The sour taste of Credit Suisse’s plea

By:
Helen Avery
Published on:

Credit Suisse’s $2.6 billion fine and criminal conviction in the US tax-evasion case raises many questions.

There is something about Credit Suisse’s $2.6 billion fine and criminal conviction regarding its US tax-evading clients that leaves a sour taste in the mouth and it’s hard to put one’s finger on exactly what.

Is it the sum – more than three times what UBS paid for its settlement around US tax evaders? Perhaps.

Credit Suisse’s share price closed the day almost 1% higher, as market participants were reassured by CEO Brady Dougan’s insistence that the fine would have little impact on the group’s returns.

While we might look back and say this was the nail in Credit Suisse’s coffin, it was not the cause of its demise. The bank has been on a downward trajectory for some time.

Is it that the US government seems to be holding up European banks as some sort of politically expedient example, while letting its own domestic banking transgressors run free?

BNP Paribas is now next up in line for breaching sanctions at a mooted $5 billion fine. Are we to believe US banks don’t commit these crimes? Or has the US government just reached the limit on what it can eke out of the coffers of its own banks? And is the US really upset with Credit Suisse?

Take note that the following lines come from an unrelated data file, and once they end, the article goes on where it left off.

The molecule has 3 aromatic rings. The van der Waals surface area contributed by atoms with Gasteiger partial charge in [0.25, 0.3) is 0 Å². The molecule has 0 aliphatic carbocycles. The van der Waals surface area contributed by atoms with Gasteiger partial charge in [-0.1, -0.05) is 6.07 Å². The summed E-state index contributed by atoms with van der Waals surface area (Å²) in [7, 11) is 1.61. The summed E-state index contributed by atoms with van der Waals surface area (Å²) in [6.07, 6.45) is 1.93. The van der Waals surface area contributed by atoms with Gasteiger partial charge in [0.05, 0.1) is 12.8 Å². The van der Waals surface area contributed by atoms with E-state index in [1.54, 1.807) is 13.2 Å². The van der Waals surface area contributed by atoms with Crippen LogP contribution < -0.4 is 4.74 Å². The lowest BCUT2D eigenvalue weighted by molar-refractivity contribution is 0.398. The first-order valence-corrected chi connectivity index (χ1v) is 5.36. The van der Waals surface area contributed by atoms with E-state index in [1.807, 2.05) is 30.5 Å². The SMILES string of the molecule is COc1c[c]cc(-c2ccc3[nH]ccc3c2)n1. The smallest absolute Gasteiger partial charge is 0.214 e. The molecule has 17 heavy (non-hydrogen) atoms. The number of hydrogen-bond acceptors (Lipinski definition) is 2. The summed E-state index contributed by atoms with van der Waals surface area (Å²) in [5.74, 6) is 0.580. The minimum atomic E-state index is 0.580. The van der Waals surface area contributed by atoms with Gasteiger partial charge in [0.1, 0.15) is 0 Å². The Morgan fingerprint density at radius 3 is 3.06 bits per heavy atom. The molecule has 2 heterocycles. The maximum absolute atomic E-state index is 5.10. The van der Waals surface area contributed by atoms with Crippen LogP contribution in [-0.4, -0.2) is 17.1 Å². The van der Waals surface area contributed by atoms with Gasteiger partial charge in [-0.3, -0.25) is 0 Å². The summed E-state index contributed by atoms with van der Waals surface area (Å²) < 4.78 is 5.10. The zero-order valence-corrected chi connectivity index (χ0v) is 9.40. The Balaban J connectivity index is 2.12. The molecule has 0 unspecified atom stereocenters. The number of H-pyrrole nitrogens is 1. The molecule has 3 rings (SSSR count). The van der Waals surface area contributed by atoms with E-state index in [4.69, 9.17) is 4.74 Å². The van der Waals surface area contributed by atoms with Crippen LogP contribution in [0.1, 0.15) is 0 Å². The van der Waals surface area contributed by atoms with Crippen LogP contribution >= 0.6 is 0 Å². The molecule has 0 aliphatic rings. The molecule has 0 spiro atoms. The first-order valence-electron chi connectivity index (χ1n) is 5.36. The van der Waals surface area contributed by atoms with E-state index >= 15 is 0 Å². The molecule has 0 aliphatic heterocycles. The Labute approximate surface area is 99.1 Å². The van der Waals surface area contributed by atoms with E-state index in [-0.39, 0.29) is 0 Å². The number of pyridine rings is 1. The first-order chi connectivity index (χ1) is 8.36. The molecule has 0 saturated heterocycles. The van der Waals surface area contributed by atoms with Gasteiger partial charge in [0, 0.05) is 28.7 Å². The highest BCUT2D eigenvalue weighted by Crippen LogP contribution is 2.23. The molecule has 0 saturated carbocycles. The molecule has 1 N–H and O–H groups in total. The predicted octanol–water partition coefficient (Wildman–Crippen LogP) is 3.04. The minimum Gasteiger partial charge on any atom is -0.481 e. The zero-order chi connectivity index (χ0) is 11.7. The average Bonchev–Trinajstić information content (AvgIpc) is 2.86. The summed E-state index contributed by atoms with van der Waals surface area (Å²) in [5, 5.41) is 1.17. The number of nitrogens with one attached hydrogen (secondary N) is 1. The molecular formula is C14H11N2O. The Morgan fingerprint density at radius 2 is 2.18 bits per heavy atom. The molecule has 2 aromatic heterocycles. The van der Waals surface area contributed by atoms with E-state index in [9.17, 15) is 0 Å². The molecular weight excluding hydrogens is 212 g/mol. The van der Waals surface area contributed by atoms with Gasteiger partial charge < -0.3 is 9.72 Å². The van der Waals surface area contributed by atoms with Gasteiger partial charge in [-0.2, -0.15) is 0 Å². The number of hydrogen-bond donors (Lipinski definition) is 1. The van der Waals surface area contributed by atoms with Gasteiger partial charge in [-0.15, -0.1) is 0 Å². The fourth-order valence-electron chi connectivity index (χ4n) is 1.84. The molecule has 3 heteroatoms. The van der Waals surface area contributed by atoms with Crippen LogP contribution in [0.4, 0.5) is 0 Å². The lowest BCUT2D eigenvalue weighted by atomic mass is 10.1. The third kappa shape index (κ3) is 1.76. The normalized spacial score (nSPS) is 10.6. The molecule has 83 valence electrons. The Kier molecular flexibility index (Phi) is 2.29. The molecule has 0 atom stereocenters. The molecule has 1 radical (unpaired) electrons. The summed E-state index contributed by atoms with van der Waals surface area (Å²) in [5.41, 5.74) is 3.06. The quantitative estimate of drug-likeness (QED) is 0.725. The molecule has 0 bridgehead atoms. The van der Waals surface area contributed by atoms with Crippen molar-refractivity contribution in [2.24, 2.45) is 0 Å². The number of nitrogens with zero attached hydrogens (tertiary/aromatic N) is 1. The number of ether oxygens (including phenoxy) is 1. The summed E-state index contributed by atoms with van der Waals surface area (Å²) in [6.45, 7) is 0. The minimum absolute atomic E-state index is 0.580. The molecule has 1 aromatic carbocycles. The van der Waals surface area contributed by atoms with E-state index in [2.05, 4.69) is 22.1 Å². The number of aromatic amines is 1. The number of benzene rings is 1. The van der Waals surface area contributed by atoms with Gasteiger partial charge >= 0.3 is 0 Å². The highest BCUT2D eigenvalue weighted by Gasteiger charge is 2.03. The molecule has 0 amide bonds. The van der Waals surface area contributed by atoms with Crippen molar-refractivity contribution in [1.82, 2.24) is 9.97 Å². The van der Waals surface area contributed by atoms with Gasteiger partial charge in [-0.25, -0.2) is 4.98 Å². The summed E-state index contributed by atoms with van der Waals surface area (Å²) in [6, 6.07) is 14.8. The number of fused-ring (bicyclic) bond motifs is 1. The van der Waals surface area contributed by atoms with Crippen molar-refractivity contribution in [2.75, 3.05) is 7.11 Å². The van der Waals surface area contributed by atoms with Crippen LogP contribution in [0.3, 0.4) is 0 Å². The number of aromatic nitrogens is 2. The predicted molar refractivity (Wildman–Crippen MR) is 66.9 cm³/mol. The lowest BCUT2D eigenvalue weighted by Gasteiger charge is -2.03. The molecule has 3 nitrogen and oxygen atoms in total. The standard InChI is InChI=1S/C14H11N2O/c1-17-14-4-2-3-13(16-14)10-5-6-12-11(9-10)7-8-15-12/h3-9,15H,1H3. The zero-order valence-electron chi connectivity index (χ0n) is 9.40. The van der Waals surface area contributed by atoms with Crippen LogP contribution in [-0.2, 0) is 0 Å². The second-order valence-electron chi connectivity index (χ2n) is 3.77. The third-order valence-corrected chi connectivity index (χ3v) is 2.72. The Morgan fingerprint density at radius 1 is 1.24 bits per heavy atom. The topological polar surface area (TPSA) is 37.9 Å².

Brady Dougan  
Credit Suisse CEO
Brady Dougan
Nevertheless, it’s hard to have any sympathy for Credit Suisse. Hearing Dougan and chairman Urs Rohner apologize for allowing their firm to aid and abet in tax evasion, with little fear of losing their jobs, is a little strange. Dougan says he never considered resigning over the incident.


Whatever side you come down on, it’s somewhat odd to admit guilt for tax evasion in the order of billions of dollar and not consider it to be a resignation-worthy problem – even if it took place in a wealthy nation such as the US. Meanwhile, junior staffers are reportedly being prosecuted.

And then one has to wonder why the US government isn’t coming down a bit harder on its own financiers. Aren’t these supposedly sophisticated investors? Are we to assume they didn’t have any knowledge they were deliberately denying the US government out of tax funds and were led blindly by a so-called Swiss banking villain?

There has been little in the way of lambasting tax dodgers in the US, in strong contrast to some European countries, namely the UK, where there is a general and public shaming of any person who dares to send money abroad, even if legitimately doing so.

While the government apparently tried to get the names of the US clients from Credit Suisse, it failed to do so. Why? Is it because the bank pleaded guilty instead, so kept its clients’ identities safe?

If so, this raises a lot of questions about Credit Suisse’s business. Are we to assume Credit Suisse is reliant on its US clients to stay in business in contrast to UBS, which handed over 4,450 names of its dodging US clients?

There is something uncomfortable about the affair and the messages that all parties involved are trying to send.